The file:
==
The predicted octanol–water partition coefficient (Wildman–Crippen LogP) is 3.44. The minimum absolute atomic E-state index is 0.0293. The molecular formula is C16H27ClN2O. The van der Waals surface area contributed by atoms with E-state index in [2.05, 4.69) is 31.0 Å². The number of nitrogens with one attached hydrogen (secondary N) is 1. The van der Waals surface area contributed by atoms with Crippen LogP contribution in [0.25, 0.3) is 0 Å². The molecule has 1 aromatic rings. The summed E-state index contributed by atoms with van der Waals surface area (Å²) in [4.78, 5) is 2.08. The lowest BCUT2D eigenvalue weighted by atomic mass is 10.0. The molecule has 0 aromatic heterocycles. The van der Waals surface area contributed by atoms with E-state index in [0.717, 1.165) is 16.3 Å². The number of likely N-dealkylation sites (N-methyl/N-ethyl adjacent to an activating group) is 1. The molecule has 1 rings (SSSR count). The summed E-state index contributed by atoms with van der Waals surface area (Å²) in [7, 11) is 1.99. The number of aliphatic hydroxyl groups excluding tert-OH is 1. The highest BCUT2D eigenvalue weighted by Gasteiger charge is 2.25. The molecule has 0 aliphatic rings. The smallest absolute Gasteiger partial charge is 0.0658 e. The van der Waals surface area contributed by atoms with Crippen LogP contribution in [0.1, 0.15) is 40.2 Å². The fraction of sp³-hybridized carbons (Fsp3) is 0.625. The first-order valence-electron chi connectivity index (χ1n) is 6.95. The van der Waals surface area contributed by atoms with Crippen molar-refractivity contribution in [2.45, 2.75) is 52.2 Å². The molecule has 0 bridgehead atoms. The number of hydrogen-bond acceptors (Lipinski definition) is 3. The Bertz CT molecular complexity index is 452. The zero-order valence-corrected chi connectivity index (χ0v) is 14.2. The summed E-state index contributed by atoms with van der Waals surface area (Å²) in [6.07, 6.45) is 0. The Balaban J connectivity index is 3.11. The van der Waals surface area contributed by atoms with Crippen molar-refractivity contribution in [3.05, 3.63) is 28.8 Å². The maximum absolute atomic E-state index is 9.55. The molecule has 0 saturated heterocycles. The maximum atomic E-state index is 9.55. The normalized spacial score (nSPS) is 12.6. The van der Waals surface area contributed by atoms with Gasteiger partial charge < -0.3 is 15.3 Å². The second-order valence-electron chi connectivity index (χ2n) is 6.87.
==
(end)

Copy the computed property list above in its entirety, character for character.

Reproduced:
The predicted octanol–water partition coefficient (Wildman–Crippen LogP) is 3.44. The minimum absolute atomic E-state index is 0.0293. The molecular formula is C16H27ClN2O. The van der Waals surface area contributed by atoms with E-state index in [2.05, 4.69) is 31.0 Å². The number of nitrogens with one attached hydrogen (secondary N) is 1. The van der Waals surface area contributed by atoms with Crippen LogP contribution in [0.25, 0.3) is 0 Å². The molecule has 1 aromatic rings. The summed E-state index contributed by atoms with van der Waals surface area (Å²) in [4.78, 5) is 2.08. The lowest BCUT2D eigenvalue weighted by atomic mass is 10.0. The molecule has 0 aromatic heterocycles. The van der Waals surface area contributed by atoms with E-state index in [0.717, 1.165) is 16.3 Å². The number of likely N-dealkylation sites (N-methyl/N-ethyl adjacent to an activating group) is 1. The molecule has 1 rings (SSSR count). The summed E-state index contributed by atoms with van der Waals surface area (Å²) in [7, 11) is 1.99. The number of aliphatic hydroxyl groups excluding tert-OH is 1. The highest BCUT2D eigenvalue weighted by Gasteiger charge is 2.25. The molecule has 0 aliphatic rings. The smallest absolute Gasteiger partial charge is 0.0658 e. The van der Waals surface area contributed by atoms with Crippen LogP contribution in [0.1, 0.15) is 40.2 Å². The fraction of sp³-hybridized carbons (Fsp3) is 0.625. The first-order valence-electron chi connectivity index (χ1n) is 6.95. The van der Waals surface area contributed by atoms with Crippen molar-refractivity contribution in [2.45, 2.75) is 52.2 Å². The molecule has 0 bridgehead atoms. The number of hydrogen-bond acceptors (Lipinski definition) is 3. The Bertz CT molecular complexity index is 452. The zero-order valence-corrected chi connectivity index (χ0v) is 14.2. The summed E-state index contributed by atoms with van der Waals surface area (Å²) in [6.07, 6.45) is 0. The Balaban J connectivity index is 3.11. The van der Waals surface area contributed by atoms with Crippen molar-refractivity contribution in [3.05, 3.63) is 28.8 Å². The maximum absolute atomic E-state index is 9.55. The molecule has 0 saturated heterocycles. The maximum atomic E-state index is 9.55. The normalized spacial score (nSPS) is 12.6. The van der Waals surface area contributed by atoms with Gasteiger partial charge < -0.3 is 15.3 Å². The second-order valence-electron chi connectivity index (χ2n) is 6.87.